I taught my first class as a professor in the fall of 1999. As I enter class today, this will begin my 21st year as a professor (my first class as a teacher was in fall of 1994, so that’s 25 years ago, not 20 but whatever). Undergrad and grad school were 10 years combined for me. This feels like a long time. Everything I can say to describe the feeling sounds like a useless cliché, or just a jumble of confused emotions (which would be correct).
Lots has changed since I walked into my University of Pittsburgh office sometime in August 1999 and found an “officially up to date” computer with no sound card (they weren’t wrong in terms of most professors’ needs at the time), and an unplugged 300 baud modem. I don’t have a scientifically accurate sample of how students have changed over the years, since I spent my early career at mid-level public US institutions and am now at a fancier Canadian institution, with all that implies. What I can say is the politics have shifted mightily, and contrary to all the whinging about millennials (I don’t think this year’s entering class even are millennials) the students are an absolute joy to work with. They’re serious, engaged, and ready to talk about complex and difficult stuff. In the 1990s people warned us new teachers about not mentioning the word feminism as it would turn the students off. Well that particular problem no longer exists, at least in media studies courses.
I always joked that my career goal was to get to “graduate student,” minus the poverty and angst. I am still happiest doing the intellectual parts of the job: conversations with colleagues about their ideas; conversations with students about their ideas; reading and writing and workshopping my ideas; doing research. It is also often a challenge preserving those parts of the job against the bureaucratic-paper-pusher-middle-management part of being a professor, which seems to grow each year as well. My own goal now is simply to focus as much as possible on the good or at least meaningful stuff and try and give less energy to the rest (especially now that I am acutely aware that I have limits in that regard).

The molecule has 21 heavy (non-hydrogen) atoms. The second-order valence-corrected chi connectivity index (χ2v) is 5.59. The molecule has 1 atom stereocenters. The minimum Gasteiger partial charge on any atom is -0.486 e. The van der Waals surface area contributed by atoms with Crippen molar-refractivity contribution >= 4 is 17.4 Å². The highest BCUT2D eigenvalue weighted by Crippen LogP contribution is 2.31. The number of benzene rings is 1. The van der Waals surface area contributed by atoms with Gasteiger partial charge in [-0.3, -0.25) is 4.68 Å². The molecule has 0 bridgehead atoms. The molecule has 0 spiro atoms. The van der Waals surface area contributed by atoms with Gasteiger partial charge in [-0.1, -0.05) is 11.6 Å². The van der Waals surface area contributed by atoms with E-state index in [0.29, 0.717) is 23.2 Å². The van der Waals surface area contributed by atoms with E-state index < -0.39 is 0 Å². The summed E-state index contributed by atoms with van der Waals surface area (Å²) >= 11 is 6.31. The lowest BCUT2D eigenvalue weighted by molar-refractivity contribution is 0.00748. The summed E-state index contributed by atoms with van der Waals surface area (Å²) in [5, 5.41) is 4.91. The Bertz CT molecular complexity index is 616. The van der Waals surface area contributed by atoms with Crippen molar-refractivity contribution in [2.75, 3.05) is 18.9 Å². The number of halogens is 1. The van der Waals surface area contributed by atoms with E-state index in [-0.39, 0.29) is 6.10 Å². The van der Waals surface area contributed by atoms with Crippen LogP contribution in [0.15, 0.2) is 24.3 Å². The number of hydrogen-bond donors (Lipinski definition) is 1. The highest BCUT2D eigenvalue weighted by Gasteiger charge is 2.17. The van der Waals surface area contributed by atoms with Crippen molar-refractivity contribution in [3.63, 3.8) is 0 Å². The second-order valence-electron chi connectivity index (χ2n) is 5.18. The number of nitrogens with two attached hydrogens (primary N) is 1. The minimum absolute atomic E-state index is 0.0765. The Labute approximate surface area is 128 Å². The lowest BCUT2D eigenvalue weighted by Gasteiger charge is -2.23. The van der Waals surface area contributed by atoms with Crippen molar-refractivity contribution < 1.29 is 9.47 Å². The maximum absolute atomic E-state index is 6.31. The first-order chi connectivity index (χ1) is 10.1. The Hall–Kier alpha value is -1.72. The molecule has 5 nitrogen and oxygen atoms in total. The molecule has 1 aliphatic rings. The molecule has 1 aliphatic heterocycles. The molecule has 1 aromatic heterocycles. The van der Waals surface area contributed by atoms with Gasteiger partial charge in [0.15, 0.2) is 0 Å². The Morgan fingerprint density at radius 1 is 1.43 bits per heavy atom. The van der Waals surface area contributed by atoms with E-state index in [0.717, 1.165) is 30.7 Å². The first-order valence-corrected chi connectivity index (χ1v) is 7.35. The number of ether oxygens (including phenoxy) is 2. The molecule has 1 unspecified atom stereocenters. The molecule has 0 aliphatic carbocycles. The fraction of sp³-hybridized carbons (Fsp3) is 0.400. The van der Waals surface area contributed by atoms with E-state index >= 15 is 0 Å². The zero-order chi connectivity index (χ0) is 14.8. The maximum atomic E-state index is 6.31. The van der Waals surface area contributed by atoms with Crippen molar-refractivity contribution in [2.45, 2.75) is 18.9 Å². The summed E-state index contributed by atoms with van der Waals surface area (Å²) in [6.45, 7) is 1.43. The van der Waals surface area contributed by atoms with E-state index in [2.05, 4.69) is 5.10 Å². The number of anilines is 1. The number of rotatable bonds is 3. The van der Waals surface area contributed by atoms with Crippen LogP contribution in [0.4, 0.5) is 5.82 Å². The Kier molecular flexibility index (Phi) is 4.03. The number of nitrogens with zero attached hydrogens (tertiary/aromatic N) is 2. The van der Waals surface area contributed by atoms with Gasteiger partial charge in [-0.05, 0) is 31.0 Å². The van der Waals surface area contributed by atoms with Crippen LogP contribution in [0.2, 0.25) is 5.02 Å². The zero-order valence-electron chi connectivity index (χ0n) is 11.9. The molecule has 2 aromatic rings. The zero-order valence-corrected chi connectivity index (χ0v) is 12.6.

If you know anything about the current politics of university, you should be able to tell from this entry that mine is a case of tremendous privilege, both in a global and in an institutional sense. So today, I’m taking a moment to be grateful both for the experience I’ve had, and for the positive role that higher education can play in the lives of the students who pass through our classrooms on the way to other things. That’s one of the main reasons we professors do what we do.